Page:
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Culture and Established "Startups"

April 10/Jon Mead/Culture, Strategy

As you enter the office, you round the corner to see a bright orange wall, littered with baskets. Candy and small toy water-guns cascade from floor to ceiling, with a premier water-gun filling machine efficiently located just to the right of the wall. Beyond the wall, delicately placed between the muted blue thumbtack walled maze, you notice foosball, ping-pong, and air-hockey tables. Nothing is being used, but the office guide is explaining how the ABC Corp team cares that their employees are happy.

Building a new way to solve an old problem using advancement in technology and ideologies is the basis of disruption.

Happiness is evident, obviously so, in the free snacks that are placed in every conference room and the communal feeding area. Happiness is evident in all the motivational posters placed throughout the muted blue maze. Happiness is evident in the team areas where, when not tethered to a computer with a headphone line, employees can toss a foam football back and forth. The day is a Friday and, at mid-afternoon, half of the office is empty due to tenured employees working on a flex-sched, on the “summer Fridays”. Cubes emanate the official organization colors and are proudly plastered with internal notes of recognition. There are small clippings of entrepreneurialism attached to the cube you stop at, where the employee espouses his love for the company and luck at the opportunity to grow his brand through the Orange and Blue.

He runs his own company, he explains, within these three muted blue walls under the organization's name. He is a start-up; furthermore, he understands what it takes to be an entrepreneur, he explains with a slight gesturing to the surroundings. A start-up feel, he explains, helps him to remain laser-focused but allows room for fun. It’s like Silicon Valley, though not in California and not in the software industry. It’s a start-up with funding, ready to disrupt whatever vertical the Orange and Blue then decides to turn to.

This is the Fortune 100 “startup” we all know. This is the epitomic start-up mentality and the image that we have had built into our mind and come to expect from a hip, nimble company. Quietly ignoring or not noticing the ink-black Brioni suits walking past once a quarter, or the charts showing the acquisition tables and ROI on severance packages rather than prolonged employment with minimum input. This is the place where “Services” and “Subscription models” have proliferated the client-base and churn is pushed to the point of impossibility. Impossible not due to the product value, but the intricate confusion built into the integrations. The virus model, land-and-spread, the mentality is not in the canon of a true start-up community.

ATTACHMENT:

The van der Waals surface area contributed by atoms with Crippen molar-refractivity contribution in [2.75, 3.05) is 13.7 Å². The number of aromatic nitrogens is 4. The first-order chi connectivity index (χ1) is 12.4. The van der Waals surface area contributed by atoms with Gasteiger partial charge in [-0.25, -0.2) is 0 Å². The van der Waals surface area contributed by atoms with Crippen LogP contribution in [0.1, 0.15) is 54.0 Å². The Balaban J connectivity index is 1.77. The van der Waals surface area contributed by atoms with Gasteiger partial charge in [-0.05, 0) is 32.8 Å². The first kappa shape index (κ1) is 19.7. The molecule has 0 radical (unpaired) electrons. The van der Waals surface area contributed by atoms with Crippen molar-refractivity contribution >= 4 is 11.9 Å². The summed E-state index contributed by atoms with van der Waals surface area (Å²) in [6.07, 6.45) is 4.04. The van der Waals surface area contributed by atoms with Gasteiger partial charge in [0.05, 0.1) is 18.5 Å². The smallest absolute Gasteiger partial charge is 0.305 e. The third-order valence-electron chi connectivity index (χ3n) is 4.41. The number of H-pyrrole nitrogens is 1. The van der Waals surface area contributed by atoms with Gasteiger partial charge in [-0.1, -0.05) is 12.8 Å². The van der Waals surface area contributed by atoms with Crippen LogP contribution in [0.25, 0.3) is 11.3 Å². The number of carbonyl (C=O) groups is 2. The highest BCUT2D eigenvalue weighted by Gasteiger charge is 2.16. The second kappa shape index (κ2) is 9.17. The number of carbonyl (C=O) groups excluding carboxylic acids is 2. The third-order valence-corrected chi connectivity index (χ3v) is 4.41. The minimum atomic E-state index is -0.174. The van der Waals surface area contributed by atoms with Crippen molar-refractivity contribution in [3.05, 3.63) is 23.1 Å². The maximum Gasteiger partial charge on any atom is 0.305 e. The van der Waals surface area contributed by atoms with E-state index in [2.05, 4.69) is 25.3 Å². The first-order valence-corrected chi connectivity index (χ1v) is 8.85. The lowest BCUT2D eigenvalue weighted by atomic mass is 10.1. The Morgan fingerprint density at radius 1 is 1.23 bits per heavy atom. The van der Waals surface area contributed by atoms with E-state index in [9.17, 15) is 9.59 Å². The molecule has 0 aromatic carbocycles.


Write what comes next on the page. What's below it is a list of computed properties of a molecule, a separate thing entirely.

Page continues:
A start-up is different - very different - from the glorified hip, fast-moving, sexy, highly selective, and highly lucrative image that has been cultivated for general consumption.

Building a new way to solve an old problem using advancement in technology and ideologies is the basis of disruption. The start-up is antithetical to the nature of established, large corporations perpetuating the notion of conventional wisdom. The use of the term, “if it isn’t broken, don’t fix it”, builds in its very essence a dependence on the status quo. While ironic, conventional wisdom is a term that has made its way into general use and is oft times used when building a business strategy. The general acceptance of the meaning of “conventional wisdom”, According to Merriam-Webster Dictionary, is “the generally accepted belief, opinion, judgment, or prediction about a particular matter.” The original use of the term, however, in John Kenneth Galbraith’s 1958 publication The Affluent Society, was in direct opposition to the generally accepted definition of conventional wisdom. To John Kenneth Galbraith, conventional wisdom is a set of outdated accepted truths. Rather than building a client-base using outdated strategic goals or generally accepted practices, the entrepreneur looks at an “age-old” process/practice and re-evaluates from a different perspective. If in this way, there is a better overall experience or outcome, then the new true start-up can, and should, be built around the model. Even if something is not ostensibly broken, this does not mean that there is not a better method that could further all those using the model or practice.

The true start-up – whether funded, bootstrapped, bleeding-edge technologists, ideological reformations, or any of the companies built on an idea somewhere in between – does not have a feel, office space or otherwise, other than grinding. There is no room for trivialities or tools to quell an idle mind. The aesthetics of an office, even a bright orange wall with baskets of candy, does not equate to a “start-up” feel. There is no notion of a set number of hours defined per week. When, as an organization, you have made your client or clients as happy as possible within the limits of your business, then you next make the product perfect enough to do your specific task better than anyone else, then you have time to look at the organization and operation itself, only to be followed by making sure that your client or clients are as satisfied as can be. A start-up is not synonymous with “small business”, not with “hip company”, and certainly not with orange walls. A start-up is different - very different - from the glorified hip, fast-moving, sexy, highly selective, and highly lucrative image that has been cultivated for general consumption. We need to stop immortalizing startup culture as something that it is not and allowing organizations to define themselves organically, orange walls or otherwise.